Carol O'Meara - Colorado State University Extension

Carol O’Meara – Colorado State University Extension

BOULDER COUNTY – Vegetable gardeners are some of the biggest dreamers I know. Each winter, we either forget the insults to our crops or gloss over the memories of the worst parts last year.  We nod over catalogs and stare out the window, imagining the garden in its upcoming bounty.

But the garden doesn’t forget, or at least the thugs that spend their time out there don’t.  Insects and diseases that overwinter in fallen leaves or garden detritus return each season, rising from the debris to feast on our vegetables. Just as we’re dusting the dirt from our hands after planting, we see the first seedling of spring, and the sleepy dream of winter is knocked out cold by a delicate sprout that grows into bindweed or kochia.

Gardening through the challenges is just how we roll, but if you’re looking to increase your success, the best advice is: know your enemy.  Colorado State University Extension is helping you do that with its Vegetable Troubleshooting Workshop, Friday and Saturday, March 18 and 19, 9 a.m. to 4:30 p.m. at the Clerk and Recorder’s building, 1750 33rd St., in Boulder (vegetable-troubleshooting.eventbrite.com). The two-day workshop is designed to cover all of the thugs, bugs and disorderly conduct that can occur in the vegetable patch.

[pullquote]
What: Vegetable
Troubleshooting Workshop

When: Friday and Saturday, March 18 and 19, 9 a.m. to 4:30 p.m. (single-day purchase not available).
Where: Boulder County Clerk and Recorders, 1750 33rd St., Boulder.
Tickets: $35
available online at vegetable-troubleshooting.eventbrite.com.
[/pullquote]

Understanding your soil is the foundation of successful gardening, and Dr. Jean Reeder, retired soil researcher, kicks off the workshop with Soil Savvy, a look at the most fundamental component of a healthy garden. This class discusses how to interpret the data provided by a soil test, and how to incorporate knowledge of basic soil properties into management practices.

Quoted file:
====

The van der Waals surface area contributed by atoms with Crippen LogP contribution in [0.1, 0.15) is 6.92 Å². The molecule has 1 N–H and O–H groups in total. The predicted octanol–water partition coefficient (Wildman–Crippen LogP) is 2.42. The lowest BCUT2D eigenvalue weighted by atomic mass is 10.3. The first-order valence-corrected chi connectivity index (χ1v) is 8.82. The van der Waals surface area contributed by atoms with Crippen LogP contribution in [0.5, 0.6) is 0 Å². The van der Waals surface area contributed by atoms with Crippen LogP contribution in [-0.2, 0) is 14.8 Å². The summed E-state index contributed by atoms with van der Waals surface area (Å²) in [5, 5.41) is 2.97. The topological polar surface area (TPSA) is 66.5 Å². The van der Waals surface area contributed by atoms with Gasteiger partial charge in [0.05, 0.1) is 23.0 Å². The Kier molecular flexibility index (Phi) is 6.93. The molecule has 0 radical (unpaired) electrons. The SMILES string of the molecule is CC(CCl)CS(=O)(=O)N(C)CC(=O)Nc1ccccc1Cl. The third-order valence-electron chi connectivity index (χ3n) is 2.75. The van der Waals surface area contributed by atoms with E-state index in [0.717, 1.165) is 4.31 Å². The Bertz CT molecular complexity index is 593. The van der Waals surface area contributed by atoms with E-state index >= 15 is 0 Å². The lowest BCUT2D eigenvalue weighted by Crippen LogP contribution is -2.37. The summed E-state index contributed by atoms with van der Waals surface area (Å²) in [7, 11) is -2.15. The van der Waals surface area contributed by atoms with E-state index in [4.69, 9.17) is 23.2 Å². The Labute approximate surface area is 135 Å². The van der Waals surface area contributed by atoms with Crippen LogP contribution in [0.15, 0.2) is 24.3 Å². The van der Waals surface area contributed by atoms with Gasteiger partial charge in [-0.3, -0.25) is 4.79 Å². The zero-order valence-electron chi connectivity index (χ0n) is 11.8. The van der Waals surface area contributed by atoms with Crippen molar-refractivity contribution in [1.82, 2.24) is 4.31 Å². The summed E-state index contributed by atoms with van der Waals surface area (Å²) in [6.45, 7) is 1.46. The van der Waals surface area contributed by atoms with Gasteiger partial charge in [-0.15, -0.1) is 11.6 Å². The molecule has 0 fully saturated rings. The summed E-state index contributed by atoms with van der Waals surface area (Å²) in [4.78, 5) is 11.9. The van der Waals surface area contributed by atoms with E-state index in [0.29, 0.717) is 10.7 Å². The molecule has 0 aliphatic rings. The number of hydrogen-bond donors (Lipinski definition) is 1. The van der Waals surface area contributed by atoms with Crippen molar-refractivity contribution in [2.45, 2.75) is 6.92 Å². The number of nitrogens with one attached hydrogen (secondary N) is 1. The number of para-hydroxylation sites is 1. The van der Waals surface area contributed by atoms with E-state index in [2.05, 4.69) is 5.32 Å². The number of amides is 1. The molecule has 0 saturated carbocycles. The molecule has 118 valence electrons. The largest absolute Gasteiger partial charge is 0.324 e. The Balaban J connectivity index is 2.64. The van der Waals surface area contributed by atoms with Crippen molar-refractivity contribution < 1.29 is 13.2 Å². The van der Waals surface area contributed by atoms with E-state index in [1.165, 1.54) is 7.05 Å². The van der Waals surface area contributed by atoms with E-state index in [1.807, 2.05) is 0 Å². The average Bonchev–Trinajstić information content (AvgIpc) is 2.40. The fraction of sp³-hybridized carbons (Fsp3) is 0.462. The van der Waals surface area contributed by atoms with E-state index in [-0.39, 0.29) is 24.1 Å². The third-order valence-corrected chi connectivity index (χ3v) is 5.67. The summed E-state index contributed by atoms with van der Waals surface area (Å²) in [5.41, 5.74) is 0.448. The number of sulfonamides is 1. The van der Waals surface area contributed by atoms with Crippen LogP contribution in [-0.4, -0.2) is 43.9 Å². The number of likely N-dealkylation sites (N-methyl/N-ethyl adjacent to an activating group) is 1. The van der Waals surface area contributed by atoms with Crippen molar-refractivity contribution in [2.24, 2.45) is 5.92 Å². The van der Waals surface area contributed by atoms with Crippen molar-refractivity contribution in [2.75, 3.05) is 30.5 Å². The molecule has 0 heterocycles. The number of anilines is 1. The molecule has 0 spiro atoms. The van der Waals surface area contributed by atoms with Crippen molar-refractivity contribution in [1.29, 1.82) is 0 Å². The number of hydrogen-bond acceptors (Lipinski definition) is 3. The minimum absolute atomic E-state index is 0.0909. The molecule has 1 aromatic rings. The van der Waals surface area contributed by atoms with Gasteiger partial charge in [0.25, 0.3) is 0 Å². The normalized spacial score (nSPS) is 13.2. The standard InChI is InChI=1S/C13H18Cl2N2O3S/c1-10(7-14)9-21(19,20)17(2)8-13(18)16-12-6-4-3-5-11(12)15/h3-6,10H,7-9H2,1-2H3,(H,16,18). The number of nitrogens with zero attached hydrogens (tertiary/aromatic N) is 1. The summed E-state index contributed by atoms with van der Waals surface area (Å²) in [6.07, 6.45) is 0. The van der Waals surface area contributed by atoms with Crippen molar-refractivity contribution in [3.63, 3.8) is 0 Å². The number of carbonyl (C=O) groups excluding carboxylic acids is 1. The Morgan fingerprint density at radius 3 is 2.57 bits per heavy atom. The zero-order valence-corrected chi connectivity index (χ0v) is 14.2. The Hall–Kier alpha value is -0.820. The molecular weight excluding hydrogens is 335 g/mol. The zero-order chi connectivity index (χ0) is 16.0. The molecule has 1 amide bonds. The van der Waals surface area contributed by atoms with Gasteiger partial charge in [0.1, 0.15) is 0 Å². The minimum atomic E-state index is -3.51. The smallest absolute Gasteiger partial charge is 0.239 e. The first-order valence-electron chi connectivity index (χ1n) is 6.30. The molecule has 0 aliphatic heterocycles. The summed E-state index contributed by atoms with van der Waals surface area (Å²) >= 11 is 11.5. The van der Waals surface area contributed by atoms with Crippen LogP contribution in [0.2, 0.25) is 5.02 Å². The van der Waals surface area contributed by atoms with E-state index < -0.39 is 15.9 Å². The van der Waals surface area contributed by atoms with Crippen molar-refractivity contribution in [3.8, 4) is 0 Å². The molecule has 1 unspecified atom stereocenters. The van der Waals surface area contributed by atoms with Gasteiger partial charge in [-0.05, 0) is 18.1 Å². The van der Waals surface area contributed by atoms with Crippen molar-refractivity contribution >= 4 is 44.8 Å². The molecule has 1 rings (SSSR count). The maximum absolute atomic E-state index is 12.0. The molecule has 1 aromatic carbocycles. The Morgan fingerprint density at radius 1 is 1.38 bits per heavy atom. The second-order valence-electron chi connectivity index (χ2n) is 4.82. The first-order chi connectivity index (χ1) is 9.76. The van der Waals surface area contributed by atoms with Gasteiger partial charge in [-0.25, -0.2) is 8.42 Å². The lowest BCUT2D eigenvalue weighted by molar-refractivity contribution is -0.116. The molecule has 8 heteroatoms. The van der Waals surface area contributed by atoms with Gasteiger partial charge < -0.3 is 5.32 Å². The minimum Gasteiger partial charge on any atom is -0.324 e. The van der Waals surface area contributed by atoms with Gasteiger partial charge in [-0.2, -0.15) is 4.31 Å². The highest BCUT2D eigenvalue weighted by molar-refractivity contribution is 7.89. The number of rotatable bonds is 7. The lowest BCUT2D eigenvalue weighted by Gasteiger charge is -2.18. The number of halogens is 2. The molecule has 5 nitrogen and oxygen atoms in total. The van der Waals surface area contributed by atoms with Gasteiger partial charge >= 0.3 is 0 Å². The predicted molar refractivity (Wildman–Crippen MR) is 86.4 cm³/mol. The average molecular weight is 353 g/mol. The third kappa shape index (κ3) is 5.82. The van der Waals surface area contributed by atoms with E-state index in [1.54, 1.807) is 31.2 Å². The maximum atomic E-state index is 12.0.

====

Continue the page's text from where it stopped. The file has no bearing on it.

Reeder then dives into fertilizers and amendments, demystifying the differences between organic amendments and organic fertilizers, organic and inorganic fertilizers, and mulches and cover crops. She’ll discuss the different types of amendments and fertilizers available, criteria for evaluating the quality of an amendment, and determining whether or not plants would benefit them.

Weeds and diseases that seem to spring out of nowhere are topics covered by Dr. Tamla Blunt, Director of CSU’s Plant Diagnostic Clinic in Ft. Collins. Where weeds come from and what they want, plus which ones are common and controllable are discussed, before Blunt talks about spores, molds, fungus, bacteria and viruses. 

Problems caused by non-living factors, called abiotic disorders, are some of the most elusive problems to track down. Like Goldilocks, sometimes the plant’s worst enemy is that it’s too hot or too cold, when it wants it to be just right. Environmental, nutritional, or operator error all play into whether plants thrive or die.

Mary Small, state coordinator of the Colorado Master Gardener Program and plant pathologist, helps you learn to spot the difference between disease and disorder, plus an overview of nutrients and how they work in plants. She also tackles information on pesticides, helping you understand what organic vs organically labeled means.

Rounding out the discussion of thugs is myself, talking about insects, both pest and beneficial. Not everyone enjoys a bit of protein in their salad that comes with six legs, but not every bug is an enemy. Learn which ones are munching marauders and which ones are the good guys, and how to control – or encourage – them.

We won’t send you off on a low note, though, so stay until the end when we discuss Post Harvest Handling of your bounty. Get tips for treating your produce to the care it deserves after it’s plucked from the vine.

Colorado State University Extension, together with Boulder County Parks and Open Space, provides unbiased, research-based information about consumer and family issues, horticulture, natural resources, agriculture and 4-H youth development. For more information contact Extension at the Boulder County Fairgrounds, 9595 Nelson Rd., Box B, Longmont, 303.678.6238.